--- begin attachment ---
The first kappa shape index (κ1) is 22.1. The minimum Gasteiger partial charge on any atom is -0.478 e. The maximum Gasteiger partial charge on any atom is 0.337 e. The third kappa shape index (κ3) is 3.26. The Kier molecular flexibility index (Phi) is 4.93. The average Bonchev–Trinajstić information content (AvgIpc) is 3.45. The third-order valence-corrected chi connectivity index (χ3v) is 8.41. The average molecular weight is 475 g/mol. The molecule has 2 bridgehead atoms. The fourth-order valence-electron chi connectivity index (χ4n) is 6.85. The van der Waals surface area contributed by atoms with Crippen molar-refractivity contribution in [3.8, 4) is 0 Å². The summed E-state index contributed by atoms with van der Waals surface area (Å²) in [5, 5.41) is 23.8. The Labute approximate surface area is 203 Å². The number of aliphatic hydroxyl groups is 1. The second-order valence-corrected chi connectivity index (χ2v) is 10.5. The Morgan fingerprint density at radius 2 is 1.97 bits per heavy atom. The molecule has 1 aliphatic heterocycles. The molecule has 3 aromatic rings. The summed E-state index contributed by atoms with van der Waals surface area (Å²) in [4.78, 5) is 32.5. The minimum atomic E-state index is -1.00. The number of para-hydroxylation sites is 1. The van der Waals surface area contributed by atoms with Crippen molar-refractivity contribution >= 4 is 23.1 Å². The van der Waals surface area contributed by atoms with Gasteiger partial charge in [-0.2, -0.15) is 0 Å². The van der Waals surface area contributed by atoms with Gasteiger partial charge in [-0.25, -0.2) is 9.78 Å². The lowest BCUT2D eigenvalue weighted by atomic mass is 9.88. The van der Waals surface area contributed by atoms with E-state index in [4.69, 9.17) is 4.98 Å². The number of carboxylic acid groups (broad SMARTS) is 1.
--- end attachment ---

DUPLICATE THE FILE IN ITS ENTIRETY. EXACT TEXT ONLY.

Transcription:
The first kappa shape index (κ1) is 22.1. The minimum Gasteiger partial charge on any atom is -0.478 e. The maximum Gasteiger partial charge on any atom is 0.337 e. The third kappa shape index (κ3) is 3.26. The Kier molecular flexibility index (Phi) is 4.93. The average Bonchev–Trinajstić information content (AvgIpc) is 3.45. The third-order valence-corrected chi connectivity index (χ3v) is 8.41. The average molecular weight is 475 g/mol. The molecule has 2 bridgehead atoms. The fourth-order valence-electron chi connectivity index (χ4n) is 6.85. The van der Waals surface area contributed by atoms with Crippen molar-refractivity contribution in [3.8, 4) is 0 Å². The summed E-state index contributed by atoms with van der Waals surface area (Å²) in [5, 5.41) is 23.8. The Labute approximate surface area is 203 Å². The number of aliphatic hydroxyl groups is 1. The second-order valence-corrected chi connectivity index (χ2v) is 10.5. The Morgan fingerprint density at radius 2 is 1.97 bits per heavy atom. The molecule has 1 aliphatic heterocycles. The molecule has 3 aromatic rings. The summed E-state index contributed by atoms with van der Waals surface area (Å²) in [4.78, 5) is 32.5. The minimum atomic E-state index is -1.00. The number of para-hydroxylation sites is 1. The van der Waals surface area contributed by atoms with Crippen molar-refractivity contribution >= 4 is 23.1 Å². The van der Waals surface area contributed by atoms with Gasteiger partial charge in [-0.2, -0.15) is 0 Å². The van der Waals surface area contributed by atoms with Gasteiger partial charge in [-0.25, -0.2) is 9.78 Å². The lowest BCUT2D eigenvalue weighted by atomic mass is 9.88. The van der Waals surface area contributed by atoms with E-state index in [4.69, 9.17) is 4.98 Å². The number of carboxylic acid groups (broad SMARTS) is 1.